It’s a cute book, and it conveys the challenges of reading as well as the great power of machines. Kids are intuitive, so hopefully, they will grasp that robots aren’t that much like humans. And the smart ones will get a glimmer of the message that reading has something to do with rules, and something to do with–well, whatever it was that Robbie did to “learn to read.”
So, did Robbie the Robot really learn to read? The denouement of this little cardboard gem is a single line: “Robbie learned, after studying heaps, that you can know a word from the company it keeps.” Is that what reading is?
How people make sense of the world
In the first of this four-part series on AI in law, “Legal’s AI rocket ship will be manned (232),” I laid out two key points about how machine and human intelligence differ. They each bear on the question of what it means to read.
First, humans are facile with abstract frameworks. From the youngest age, we make sense of the world by putting what we observe into categories, and we string those categories together into frameworks. This allows a child to see something new (cat), associate it with a familiar thing (dog), and make inferences (not always correct, don’t wrestle the cat) that allow the child to move forward with both cat and dog after just one or two observations.
This classification behavior is so essential to us that unclassified things can be a source of great stress. Those who suffer from undiagnosed diseases often report a sense of existential relief when a diagnosis is provided—even when the diagnosis doesn’t suggest a cure. Just naming the disease is part of the cure. Like doctors, lawyers are professional classifiers: we will not rest until an uncertain thing has been placed into a category and that category into a framework.
The second point of Part I (232) is that computers currently cannot classify new things and put them into an abstract framework without the help of a human. Even for something as simple as identifying objects, image-recognition AI relies on “data factories” in which humans tag the images, and machines extrapolate from that tagging. One such firm in China claims to employ 300,000 data taggers. See “China’s success at AI has relied on good data,” Economist, Jan. 4, 2020 (noting role of “cheap labor” in making AI work).
Even more abstract concepts, including nearly all legal doctrine, require a world model or framework that can accept specific factual examples into its flexible boundaries in a way that is entirely natural to humans and, for now, entirely alien to machines.
And if computers can’t work with abstract concepts, they certainly can’t analogize from one abstract concept to another. Analogizing in this way is essential to the determination of which framework is “correct”—for example, whether something is a tort or a crime (or both). It may be that a Supreme Court oral argument epitomizes what even the best AI currently cannot do in the slightest, even as appellate advocates increasingly rely on AI-enabled tools (like Casetext’s CARA) to enhance the quality and efficiency of their work.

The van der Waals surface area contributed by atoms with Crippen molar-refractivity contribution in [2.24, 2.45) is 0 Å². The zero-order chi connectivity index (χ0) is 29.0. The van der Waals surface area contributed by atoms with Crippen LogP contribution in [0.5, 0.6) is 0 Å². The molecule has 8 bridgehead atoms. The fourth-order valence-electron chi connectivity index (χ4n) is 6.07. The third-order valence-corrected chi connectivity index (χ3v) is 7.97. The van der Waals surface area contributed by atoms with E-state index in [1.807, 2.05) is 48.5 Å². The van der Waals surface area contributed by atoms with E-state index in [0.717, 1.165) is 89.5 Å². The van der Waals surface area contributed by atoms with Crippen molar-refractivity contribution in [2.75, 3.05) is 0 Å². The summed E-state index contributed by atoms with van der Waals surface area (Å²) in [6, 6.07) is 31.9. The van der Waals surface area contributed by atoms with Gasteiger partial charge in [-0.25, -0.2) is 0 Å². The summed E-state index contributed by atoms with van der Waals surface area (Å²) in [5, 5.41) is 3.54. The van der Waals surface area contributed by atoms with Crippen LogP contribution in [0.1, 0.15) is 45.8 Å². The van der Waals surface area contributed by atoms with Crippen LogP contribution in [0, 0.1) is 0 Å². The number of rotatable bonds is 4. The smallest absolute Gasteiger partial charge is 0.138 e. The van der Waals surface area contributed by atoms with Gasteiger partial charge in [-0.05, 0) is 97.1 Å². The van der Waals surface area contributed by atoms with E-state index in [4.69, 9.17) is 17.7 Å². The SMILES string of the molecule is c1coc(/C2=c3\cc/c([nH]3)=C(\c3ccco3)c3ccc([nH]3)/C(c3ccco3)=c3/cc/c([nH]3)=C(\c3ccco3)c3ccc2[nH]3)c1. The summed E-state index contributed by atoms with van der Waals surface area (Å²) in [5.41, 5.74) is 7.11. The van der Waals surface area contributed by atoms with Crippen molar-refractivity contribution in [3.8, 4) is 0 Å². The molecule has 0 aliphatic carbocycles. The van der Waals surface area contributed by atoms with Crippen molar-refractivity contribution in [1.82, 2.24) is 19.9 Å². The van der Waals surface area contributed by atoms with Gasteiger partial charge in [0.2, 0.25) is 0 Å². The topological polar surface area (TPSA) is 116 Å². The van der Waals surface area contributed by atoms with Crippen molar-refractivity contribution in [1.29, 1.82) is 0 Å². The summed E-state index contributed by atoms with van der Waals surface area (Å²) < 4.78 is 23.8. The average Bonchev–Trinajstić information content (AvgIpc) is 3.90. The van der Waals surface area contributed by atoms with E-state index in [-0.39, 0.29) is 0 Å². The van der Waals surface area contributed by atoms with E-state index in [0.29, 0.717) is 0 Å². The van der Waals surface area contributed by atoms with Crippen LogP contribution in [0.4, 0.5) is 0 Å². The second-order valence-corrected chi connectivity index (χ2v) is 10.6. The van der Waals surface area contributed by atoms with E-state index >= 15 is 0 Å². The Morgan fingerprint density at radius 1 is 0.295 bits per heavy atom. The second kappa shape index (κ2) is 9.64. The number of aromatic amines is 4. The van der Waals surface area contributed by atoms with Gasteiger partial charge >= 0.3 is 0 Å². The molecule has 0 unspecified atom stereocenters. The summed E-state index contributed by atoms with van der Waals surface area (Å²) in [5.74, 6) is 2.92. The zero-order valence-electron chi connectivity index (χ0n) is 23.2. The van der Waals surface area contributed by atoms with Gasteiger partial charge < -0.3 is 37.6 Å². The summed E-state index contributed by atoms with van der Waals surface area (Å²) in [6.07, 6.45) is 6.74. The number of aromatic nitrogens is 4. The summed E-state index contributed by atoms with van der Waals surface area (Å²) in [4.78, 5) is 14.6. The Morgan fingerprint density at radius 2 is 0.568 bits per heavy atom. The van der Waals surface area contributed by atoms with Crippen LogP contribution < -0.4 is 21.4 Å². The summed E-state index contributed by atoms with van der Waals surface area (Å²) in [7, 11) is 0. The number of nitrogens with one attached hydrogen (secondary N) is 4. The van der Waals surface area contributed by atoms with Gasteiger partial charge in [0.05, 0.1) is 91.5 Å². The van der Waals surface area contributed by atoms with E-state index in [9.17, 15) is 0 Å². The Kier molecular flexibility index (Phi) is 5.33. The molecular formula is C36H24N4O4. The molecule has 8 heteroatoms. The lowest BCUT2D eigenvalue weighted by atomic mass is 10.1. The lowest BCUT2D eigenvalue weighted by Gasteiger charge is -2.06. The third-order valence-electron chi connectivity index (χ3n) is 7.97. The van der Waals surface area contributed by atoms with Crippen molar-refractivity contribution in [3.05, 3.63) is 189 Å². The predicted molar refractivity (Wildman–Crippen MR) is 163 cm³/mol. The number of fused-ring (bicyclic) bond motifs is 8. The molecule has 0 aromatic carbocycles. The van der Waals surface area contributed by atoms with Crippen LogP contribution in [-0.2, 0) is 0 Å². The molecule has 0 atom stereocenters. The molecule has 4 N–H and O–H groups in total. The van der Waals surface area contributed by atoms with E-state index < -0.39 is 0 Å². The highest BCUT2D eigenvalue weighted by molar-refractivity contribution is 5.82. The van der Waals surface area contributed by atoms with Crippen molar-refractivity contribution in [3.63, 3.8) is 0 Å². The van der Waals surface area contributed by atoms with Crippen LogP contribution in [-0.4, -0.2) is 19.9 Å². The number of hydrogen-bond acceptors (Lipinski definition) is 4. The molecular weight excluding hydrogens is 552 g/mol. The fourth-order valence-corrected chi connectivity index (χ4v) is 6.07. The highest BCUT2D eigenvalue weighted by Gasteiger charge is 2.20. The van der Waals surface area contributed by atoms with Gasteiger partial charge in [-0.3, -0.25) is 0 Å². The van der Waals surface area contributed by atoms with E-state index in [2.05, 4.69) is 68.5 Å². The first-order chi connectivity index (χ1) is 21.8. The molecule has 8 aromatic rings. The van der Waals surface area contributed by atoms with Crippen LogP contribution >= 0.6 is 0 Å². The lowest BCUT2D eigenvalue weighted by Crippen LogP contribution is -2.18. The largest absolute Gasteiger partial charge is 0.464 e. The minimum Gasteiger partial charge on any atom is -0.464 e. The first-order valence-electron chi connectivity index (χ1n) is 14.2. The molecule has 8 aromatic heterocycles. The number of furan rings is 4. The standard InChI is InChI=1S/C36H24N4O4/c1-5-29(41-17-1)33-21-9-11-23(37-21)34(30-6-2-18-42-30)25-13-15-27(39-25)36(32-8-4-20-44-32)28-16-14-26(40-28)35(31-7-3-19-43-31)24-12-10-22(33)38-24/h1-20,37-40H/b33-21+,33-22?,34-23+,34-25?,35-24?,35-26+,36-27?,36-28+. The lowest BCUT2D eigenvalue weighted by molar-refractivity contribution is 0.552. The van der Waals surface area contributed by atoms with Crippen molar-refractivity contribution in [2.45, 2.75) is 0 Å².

To take a simpler example, facile framework thinking is what allows humans to encounter a large feathered thing for the first time (if you haven’t watched the ostrich video yet, you really must) and make pretty good judgments about what that thing must be and, importantly, what risks it probably does and doesn’t entail.
This situation is presumably closer to why humans’ innate framework thinking evolved or was created. We don’t need to have actually driven alongside an ostrich before, and we certainly don’t need to have analyzed thousands of validated examples of it, in order to put it into our mental model and imagine its potential universe of next possible moves.
Importantly, most of the work here consists of knowing what is not going to happen, because even if we’ve never seen a live ostrich before, we instantly—in the tiniest fraction of a second—know that the ostrich will not:
- sprout a machine gun out of its lower parts and mow us down
- start talking to us
- bark or meow
- draw its sword
- accelerate to 100 km/h (wait – will it? But surely not 150km/h)
- blast off
- start to fly (wait, can ostriches fly?)
- stop on a dime
- suffer an engine fire
We instantly know these things because we have a world model, and machines don’t have those yet. The result is that a machine’s world is populated almost entirely by unknown unknowns: what is not accounted for is utterly foreign. This is the lack of common sense: because AI cannot conjure inferences out of nothing, eliminating millions of possibilities instantly based on a tiny fragment of information, computers are easily confused. And too, AI platforms can make mistakes that a sane human would never make.
For example, an otherwise highly accurate AI image recognition platform concluded with 99.9% certainty that a picture of Georgetown’s Healy Hall was a triceratops dinosaur once very minor modifications had been made to the image. See Andrew J. John, Hacking AI: A Primer for Policymakers on Machine Learning Cybersecurity at 7-8, CSET (Dec 2020). We can misperceive things, to be sure, and our perception is notoriously unreliable. But we effortlessly avoid such colossal mistakes as thinking a building is a dinosaur, and we do it with near-total reliability. That’s not because our eyesight is better and we can see that it’s a building. It’s not, and sometimes we can’t. It’s because our world model does not include living dinosaurs along the banks of the Potomac.
A computer’s lack of a world model, or framework-blindness, is a key reason why it has no common sense. We can build a humanoid robot with a high degree of manual dexterity and balance, see, e.g., Devin Coldewey, “This robot learns its two-handed moves from human dexterity,” TechCrunch, May 29, 2019, but we cannot yet build one that can pick up a child’s room. That would involve knowing when something was “out of place,” which is a very abstract concept.
As it stands now, computers can discern things like this through machine learning and thousands or millions of observations, often tagged into categories by humans. But even then they are unreliable (cf., triceratops-on-Potomac), and they can never make sense of truly new situations on the first go.
This brings us back to what it means to read.
What is reading?